Rotating machinery needs to be properly aligned in order to run efficiently and produce quality parts. This machinery relies on two opposing spindles, or a single spindle and an opposing tool, that are on opposite sides of the part and are often used for boring, milling, and other similar operations. Lathes and turning centers have a chuck and a tailstock that periodically need checking and alignment. When a lathe is misaligned, the chuck might not be in alignment with the tailstock and the travel of the cutting tool holder resulting in parts that are cut with an angular error or taper. This is the result of a cutting tool that is moving on an axis that is no longer parallel with the centerline of the chuck that is holding the rotating work piece. Even if an operator suspects an alignment problem with a boring mill or a lathe or a spindle machine, they might not bother to measure the error because it takes too long.
Avoiding the issue and “hoping for the best” reduces the quality of any part that is manufactured. A better approach is to use a laser alignment tool to ensure proper alignment of spindle equipment and lathes. Using laser alignment equipment is a fast and convenient way to align spindles and lathes and doing so will improve manufacturing efficiency and profits. Typical lathe alignment applications include checking and aligning the chuck on lathes and turning centers, positioning and adjusting opposing spindles, aligning the tailstock, aligning the travel for cutting heads and tools, measuring alignment of boring mills, positioning and adjusting precision bar feeders, and many other industrial applications. Laser alignment equipment will provide information on runout, centerline offset, parallelism, concentricity, and other useful parameters. An operator can then guide machinery back to optimal alignment which will improve the end product and profits.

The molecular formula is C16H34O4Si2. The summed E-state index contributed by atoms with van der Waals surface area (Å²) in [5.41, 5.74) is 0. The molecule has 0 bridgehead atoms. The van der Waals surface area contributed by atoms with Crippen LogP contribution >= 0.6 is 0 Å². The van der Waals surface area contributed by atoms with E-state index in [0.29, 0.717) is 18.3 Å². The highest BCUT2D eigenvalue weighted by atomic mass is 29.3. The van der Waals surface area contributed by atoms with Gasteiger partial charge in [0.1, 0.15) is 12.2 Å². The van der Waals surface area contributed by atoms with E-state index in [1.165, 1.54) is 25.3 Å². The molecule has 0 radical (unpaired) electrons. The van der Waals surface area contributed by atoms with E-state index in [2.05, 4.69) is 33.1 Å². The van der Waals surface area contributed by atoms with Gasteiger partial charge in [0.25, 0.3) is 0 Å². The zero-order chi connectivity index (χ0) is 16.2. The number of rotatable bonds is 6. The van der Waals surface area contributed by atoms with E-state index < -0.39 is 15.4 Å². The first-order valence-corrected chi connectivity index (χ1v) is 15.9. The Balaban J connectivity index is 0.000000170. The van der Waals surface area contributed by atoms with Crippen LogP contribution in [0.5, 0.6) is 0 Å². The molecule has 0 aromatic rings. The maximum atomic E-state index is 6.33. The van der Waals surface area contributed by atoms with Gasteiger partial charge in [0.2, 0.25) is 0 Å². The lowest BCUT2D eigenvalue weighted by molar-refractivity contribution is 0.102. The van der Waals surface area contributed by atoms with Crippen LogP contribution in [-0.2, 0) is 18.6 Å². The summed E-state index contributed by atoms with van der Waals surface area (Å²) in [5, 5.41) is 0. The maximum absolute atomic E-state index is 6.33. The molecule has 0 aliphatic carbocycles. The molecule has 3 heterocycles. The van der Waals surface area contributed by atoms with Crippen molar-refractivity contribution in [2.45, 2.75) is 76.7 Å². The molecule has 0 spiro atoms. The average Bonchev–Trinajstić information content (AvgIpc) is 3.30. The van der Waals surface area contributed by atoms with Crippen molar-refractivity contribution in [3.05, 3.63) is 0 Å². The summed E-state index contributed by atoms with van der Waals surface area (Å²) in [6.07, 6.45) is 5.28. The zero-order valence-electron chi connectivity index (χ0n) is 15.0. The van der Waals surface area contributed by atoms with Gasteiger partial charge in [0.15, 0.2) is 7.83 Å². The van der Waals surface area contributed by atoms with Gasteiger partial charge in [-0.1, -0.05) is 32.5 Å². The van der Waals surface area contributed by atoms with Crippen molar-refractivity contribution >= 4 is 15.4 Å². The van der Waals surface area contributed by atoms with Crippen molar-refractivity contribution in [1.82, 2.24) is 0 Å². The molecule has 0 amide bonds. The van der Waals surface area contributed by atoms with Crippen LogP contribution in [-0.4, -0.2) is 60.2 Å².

To measure lathe alignment, a cylindrical laser is used. The laser transmitter is round and placed into a chuck or in the collet or bore of the spindle so that the laser beam is projected along the rotational centerline of the machine. The dual-axis receiver is secured to the tool holder, tailstock, or mounted in the bore of an opposing spindle to catch the laser beam. The operator then goes through a series of simple steps by turning the laser transmitter and then turning the receiver, and taking readings that show if the spindles or the lathe head and tailstock are parallel to one another and aligned. Alignment can be measured over short or long distances. Simple onboard software provides useful information about errors on the machine and how to fix them.
Information provided by the laser alignment equipment can be used to re-align the machine itself or to apply correction factors for future production runs.